Review – A House in the Sky


I had always been interested in reading this book due to its subject matter – if nothing else this was a memoir about enduring through the harrowing times as a hostage in the most dangerous country in the world. But I was shocked at the reviews that I was reading. While most praised Amanda Lindhout for her courage, many also commented on her naivety and how the book devoted an unnecessary amount of pages about her prior travels. Some people even felt like they were reading a travel log of Amanda’s!

Still, I had finally obtained a copy of the book and I wanted to see for myself what Amanda’s experiences were like, and I was so happy that I did. Far from being a one-dimensional account of her just listing off all the places that she visited culminating to Somalia, I thought her earlier travels were an integral part of the book for two reasons. Firstly, it illustrated Amanda’s insatiable wanderlust and curiosity to explore the world and experience it. I thoroughly enjoyed the ride as I was exposed to the various places that she visited, the culture that she managed to absorb and the sheer freedom her adventures. It also exposed her way of thinking and provided an explanation (albeit it was a rather naïve explanation—that I would not disagree) of why Amanda believed it would be an excellent opportunity for her to attempt to visit Somalia. I also found her choice of a career to be interesting—I’ve always been pretty focused on what I want to achieve and strived for it as much as I could—since she seemed to organically develop her interests and skills overtime. Albeit again, I’m sure there are people who would argue that her chosen skillset as a news reporter or a photojournalist was impractical, but I applaud Amanda for choosing to live her life on her terms. She got to explore the globe and visit places that struck her fancy whenever she wished.  Did it lead to the greatest of consequences? Absolutely not. And yet when reading about Amanda’s experiences that ultimately led her to Somalia, I wonder if she would abandon travelling and trade in for a “safer” life. I very much doubt it.

And of course, there was the bulk of the book where she was imprisoned as a hostage alongside with Negil Brennan and where all her nightmares began without end. It was an absolute horrific experience and it became extremely powerful, as she had to dig deep inside herself to still be a person while all her captors believed her to be property or a bargaining chip more than anything else. There were plenty of dark moments, and while it was not a graphic description there were certainly chapters that spoke of the darkness that she was drowning in. When reading about her captivity, I could not imagine how most other people would have survived the ordeal. It required a certain resilience, courage, faith, and forgiveness to have endured the captivity. Somehow Amanda’s coping strategies worked. Even in her worst moments, she managed to isolate the pain that she was suffering physically and made promises to herself that she would fulfill once she was released.

It was also highly fascinating to be given a glimpse at who were her captors—teenage boys and warring gangs—as Amanda tried to humanize herself and Nigel. She would always use their names and attempt to make conversation with them, even converting to Islam for the hope that they would treat the hostages better. Some of the most interesting (but not totally surprising) parts were when the captors would all want to speak with her and Nigel to practice their English, and how one of her captors would keep asking her what America would be like since he received an opportunity to study there. Despite their constant rejection of all things Western, it was obvious that even their captors were somehow infatuated and disgusted at the same time. All this amidst a backdrop where Nigel and she could lose their life at any second as the captors continuously called their families for ransoms, and always dissatisfied with the answer.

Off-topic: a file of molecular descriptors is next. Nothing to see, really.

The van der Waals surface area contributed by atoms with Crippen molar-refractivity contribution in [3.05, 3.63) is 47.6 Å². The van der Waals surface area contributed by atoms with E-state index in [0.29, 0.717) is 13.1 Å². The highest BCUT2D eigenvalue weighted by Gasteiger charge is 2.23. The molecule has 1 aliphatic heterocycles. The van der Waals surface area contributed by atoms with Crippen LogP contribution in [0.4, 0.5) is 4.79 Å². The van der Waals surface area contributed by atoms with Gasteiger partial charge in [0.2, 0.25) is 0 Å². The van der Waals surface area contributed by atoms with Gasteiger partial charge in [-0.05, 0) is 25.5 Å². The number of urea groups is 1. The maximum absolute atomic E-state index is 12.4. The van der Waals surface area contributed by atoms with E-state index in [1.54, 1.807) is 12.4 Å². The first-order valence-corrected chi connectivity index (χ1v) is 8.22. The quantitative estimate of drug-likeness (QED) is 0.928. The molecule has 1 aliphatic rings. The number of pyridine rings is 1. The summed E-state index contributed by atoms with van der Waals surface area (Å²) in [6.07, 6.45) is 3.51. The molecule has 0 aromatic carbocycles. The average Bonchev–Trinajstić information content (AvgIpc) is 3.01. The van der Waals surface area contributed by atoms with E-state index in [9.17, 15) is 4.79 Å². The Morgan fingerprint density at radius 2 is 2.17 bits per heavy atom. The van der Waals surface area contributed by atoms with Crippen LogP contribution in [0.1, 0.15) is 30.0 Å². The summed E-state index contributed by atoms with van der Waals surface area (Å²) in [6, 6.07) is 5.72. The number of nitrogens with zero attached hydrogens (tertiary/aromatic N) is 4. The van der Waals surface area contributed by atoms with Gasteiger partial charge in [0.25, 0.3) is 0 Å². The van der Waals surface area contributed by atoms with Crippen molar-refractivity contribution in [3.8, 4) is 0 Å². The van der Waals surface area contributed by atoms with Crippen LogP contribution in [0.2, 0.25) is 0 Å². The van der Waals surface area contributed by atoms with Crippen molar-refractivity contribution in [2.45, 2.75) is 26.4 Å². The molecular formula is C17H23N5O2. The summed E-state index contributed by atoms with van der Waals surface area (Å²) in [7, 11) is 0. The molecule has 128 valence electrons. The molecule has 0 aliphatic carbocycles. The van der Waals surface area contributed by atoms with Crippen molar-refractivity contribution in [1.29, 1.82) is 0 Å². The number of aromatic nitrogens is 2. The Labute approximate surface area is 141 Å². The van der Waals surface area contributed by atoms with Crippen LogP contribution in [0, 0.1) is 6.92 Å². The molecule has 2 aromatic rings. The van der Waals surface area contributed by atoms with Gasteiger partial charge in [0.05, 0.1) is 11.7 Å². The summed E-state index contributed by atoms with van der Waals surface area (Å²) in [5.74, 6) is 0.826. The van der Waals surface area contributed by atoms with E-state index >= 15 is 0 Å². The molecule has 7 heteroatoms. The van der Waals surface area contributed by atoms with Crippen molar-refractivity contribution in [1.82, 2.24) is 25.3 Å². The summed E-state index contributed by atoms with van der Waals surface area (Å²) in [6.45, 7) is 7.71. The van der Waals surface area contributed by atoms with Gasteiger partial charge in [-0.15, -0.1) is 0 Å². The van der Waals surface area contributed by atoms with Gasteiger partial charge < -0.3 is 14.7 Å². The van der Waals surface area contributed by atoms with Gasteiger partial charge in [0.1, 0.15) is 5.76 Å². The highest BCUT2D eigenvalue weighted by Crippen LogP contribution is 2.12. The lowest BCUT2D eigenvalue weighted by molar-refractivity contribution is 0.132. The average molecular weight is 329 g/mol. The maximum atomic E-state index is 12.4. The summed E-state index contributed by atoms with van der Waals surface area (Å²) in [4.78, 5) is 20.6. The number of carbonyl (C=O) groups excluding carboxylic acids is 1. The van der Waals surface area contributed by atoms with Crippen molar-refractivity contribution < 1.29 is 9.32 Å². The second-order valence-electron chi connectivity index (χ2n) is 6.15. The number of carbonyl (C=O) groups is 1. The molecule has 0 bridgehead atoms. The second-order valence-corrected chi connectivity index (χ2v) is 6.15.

Sandwiched somewhere between her travels and her captivity were the relationships that Amanda had with everyone in her life. Certainly her relationship with Nigel was discussed quite thoroughly in this book given everything they have gone through, but it was also her relationship with her mother and friends and family that formed a three-dimensional person. Amanda was—and probably is—certainly not perfect; she could be petulant and naïve and full of herself at times, but she was very real. While her finer qualities may not be apparent until she had to undergo some horrific moments, at the end of the day she emerged as the stronger person as she walked away not vengeful or spiteful, but compassionate and forgiving. It was this character growth along with her life experiences that made this such a wonderful read for me.

This was a powerful and authentic story, and Amanda fully embraced all her darkest moments to share her experiences and share her positive energy with the world. Alongside Amanda was Sara Corbett, and between the two women this was a very smooth and engaging read. It was polished and fast-paced as well as heartbreaking. Words were almost not enough to describe my emotions when it comes to this book – it was a rollercoaster ride from the happiness and freedom to the despair and the fear of death and everything in between.

When I finished reading the story, I hope to have just even a bit of Amanda’s courage and resilience as I face any obstacles ahead of me. Because if I have learned anything from this book, it is that while there can be many dark moments in the path ahead, there is also plenty of energy and depth inside myself if I look deep enough to get through the less glamorous moments. This is not a story that I can or wish to forget any time soon.


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